A unique bond; friends fighting lupus one step at a time

A unique bond; friends fighting lupus one step at a time
It's estimated that more than a million and a half people in the U.S. have Lupus. (Photo source: Pixabay)

GULFPORT, MS - May is Lupus Awareness month: a time set aside to educate people about a serious disease that can affect anyone, but Lupus is most often diagnosed in young women between the ages of 15-44.

Two Coast women are facing the disease head-on; however, they're making the most of their lives. While working to cope with this difficult disease, these two Gulfport friends come from different generations and backgrounds. But, they share a common and unique bond.

"It's a battle, and it's good to have someone you can relate to."

Fifty-eight-year-old Wanda Bradshaw and thirty-one-year-old Carly Goldin both have Lupus. Bradshaw says the disease is "very tiresome, very fatiguing, very painful."  Goldin agrees and remembers being scared at diagnosis.

"I was pretty petrified about what it meant to my future.  How it would affect my ability to take care of my children," said Carly.

It's estimated that more than a million and a half people in the U.S. have Lupus.

Wanda was diagnosed 20 years ago. Carly was diagnosed two and a half years ago, just three weeks after the birth of her second son. She says those early days were especially difficult.

"The first few months of his life, I was having a hard time walking, and I could barely lift him out of his crib or put him back in his crib," Carly recalls.

While the cause isn't known, lupus is an autoimmune disease in which your immune system attacks healthy cells by mistake. This can lead to serious complications and damage to several parts of a patient's body.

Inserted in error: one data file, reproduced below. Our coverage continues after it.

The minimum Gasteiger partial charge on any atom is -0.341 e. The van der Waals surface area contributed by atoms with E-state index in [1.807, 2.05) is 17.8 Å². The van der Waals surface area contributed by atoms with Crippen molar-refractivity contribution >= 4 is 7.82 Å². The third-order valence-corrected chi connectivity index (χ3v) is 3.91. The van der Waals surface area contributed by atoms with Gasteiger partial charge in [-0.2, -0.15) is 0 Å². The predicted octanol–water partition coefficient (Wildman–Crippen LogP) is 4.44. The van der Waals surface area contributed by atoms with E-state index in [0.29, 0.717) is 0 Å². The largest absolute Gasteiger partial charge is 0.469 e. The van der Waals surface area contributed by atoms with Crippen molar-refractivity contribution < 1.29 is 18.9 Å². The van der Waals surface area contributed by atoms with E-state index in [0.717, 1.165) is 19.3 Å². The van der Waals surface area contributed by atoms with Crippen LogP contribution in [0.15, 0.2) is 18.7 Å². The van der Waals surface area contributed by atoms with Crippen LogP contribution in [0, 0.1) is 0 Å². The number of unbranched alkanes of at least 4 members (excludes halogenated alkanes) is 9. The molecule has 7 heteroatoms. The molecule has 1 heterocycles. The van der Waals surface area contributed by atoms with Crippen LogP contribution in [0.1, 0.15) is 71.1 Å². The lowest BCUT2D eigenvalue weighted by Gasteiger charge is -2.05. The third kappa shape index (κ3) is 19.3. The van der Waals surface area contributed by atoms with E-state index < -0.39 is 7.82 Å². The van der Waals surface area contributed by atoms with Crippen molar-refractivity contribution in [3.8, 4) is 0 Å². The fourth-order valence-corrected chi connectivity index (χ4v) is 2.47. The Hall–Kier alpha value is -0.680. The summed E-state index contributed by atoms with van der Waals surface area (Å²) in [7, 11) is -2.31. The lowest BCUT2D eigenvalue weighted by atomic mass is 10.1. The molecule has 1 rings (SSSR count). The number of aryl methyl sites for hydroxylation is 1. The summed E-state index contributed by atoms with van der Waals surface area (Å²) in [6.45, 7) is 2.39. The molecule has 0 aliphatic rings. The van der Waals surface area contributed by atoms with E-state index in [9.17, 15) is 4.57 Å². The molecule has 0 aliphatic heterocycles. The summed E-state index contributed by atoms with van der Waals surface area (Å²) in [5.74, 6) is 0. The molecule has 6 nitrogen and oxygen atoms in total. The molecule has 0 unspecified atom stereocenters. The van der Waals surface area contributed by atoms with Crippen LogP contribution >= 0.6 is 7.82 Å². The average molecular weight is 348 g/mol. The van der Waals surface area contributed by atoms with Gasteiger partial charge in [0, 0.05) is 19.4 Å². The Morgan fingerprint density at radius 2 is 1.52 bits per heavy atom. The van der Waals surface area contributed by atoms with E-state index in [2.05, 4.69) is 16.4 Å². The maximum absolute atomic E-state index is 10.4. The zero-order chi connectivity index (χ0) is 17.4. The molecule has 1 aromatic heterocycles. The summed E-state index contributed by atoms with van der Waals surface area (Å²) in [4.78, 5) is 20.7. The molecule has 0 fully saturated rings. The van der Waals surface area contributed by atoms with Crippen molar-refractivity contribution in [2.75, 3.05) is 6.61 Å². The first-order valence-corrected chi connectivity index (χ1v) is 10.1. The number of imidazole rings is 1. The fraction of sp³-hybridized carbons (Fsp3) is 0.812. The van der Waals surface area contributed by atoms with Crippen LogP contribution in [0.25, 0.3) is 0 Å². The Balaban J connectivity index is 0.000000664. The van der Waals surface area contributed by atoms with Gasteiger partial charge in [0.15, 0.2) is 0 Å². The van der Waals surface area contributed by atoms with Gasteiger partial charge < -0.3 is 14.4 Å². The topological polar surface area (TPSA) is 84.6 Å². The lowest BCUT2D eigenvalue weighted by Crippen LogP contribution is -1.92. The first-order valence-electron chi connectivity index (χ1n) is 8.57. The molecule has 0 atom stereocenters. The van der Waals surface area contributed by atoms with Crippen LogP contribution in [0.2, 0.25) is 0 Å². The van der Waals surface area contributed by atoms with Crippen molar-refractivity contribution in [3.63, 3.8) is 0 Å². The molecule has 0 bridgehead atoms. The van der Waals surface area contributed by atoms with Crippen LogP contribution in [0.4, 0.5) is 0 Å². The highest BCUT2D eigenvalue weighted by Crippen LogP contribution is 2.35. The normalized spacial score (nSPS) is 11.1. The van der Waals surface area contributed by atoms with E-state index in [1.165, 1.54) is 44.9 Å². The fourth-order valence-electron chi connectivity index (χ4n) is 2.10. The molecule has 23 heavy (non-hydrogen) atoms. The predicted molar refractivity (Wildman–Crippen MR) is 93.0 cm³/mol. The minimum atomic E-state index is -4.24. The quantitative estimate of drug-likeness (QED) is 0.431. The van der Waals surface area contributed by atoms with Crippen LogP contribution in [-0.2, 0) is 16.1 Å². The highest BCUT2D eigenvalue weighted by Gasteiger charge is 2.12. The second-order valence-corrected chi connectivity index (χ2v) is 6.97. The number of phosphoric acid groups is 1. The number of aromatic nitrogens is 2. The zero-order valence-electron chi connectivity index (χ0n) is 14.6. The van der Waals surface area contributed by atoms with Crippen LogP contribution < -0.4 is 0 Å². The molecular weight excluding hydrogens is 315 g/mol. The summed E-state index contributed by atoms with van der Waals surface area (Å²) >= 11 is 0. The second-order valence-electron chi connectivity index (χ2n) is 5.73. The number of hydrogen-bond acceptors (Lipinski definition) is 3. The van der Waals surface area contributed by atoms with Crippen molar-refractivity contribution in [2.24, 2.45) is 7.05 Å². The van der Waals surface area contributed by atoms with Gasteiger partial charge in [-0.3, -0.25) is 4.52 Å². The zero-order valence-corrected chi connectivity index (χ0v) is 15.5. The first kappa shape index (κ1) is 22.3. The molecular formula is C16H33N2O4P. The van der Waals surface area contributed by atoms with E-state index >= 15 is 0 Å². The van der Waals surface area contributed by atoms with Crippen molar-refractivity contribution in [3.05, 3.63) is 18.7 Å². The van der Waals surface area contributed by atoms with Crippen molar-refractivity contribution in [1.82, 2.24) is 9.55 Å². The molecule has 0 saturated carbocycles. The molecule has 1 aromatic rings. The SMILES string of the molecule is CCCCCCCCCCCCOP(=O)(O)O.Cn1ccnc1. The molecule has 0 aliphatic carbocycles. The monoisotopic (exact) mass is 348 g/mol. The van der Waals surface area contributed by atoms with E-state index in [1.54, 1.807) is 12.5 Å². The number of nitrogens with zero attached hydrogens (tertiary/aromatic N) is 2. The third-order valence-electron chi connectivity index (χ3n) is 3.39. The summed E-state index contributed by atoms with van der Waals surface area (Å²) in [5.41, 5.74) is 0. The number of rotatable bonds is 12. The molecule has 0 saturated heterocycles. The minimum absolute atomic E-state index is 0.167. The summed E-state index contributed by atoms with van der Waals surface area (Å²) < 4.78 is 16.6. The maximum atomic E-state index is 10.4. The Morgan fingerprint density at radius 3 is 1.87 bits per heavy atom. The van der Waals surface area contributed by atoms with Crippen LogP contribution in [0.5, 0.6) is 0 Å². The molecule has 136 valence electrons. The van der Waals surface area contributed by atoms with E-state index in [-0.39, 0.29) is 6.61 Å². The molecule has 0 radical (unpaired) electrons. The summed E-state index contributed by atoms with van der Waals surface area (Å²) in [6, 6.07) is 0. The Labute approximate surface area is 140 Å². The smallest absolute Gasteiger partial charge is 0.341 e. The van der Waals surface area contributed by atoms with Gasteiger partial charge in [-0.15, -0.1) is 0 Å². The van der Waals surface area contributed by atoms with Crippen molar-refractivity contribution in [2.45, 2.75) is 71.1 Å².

Carly says the disease is always changing, but it affects her daily.

"It's extremely exhausting, hard to get out of bed sometimes.  My lupus has attacked my vascular system," she said.

In fact, Carly had a flare up of her Raynaud's condition, which is connected to lupus. Her fingers and toes turned purple.

"This happens a lot.  White means there's no oxygen. Purple means the oxygen circulation is low. So, I still have some."

Wanda and Carly have both had to make huge adjustments in their lives.

"We've got it, it's not going away. So, it's about figuring out life in a different way," Carly explained.

Raising their children, and for Wanda also enjoying grandchildren now, helps keep them focused on the positive. But Wanda says it's not easy.

"Every day is a struggle, but if you keep positive, and keep the faith, and keep on going, you'll get through. Don't give up the fight," Wanda shared.

There is no cure, but through research, treatments are becoming more effective. Both Wanda and Carly take numerous medications daily and visit specialists almost weekly. They say attitude is everything in fighting this disease.

And as far as long-term goals, Carly says, "I want to see my kids grow up strong and healthy and happy, and I want my kids to have memories of me not being sick but being happy and healthy and involved with their activities."

Wanda says while there's no cure yet, "There's hope. There's a brighter side. And we're warriors, and we're going to fight to the end."

Wanda and Carly both want others to be aware of this potentially devastating disease. Wanda is spearheading an inaugural walk this weekend.

The one-mile Lupus Awareness walk is free and open to the public on May 19th from 9 am to 12 pm at Poplarville's City Park.

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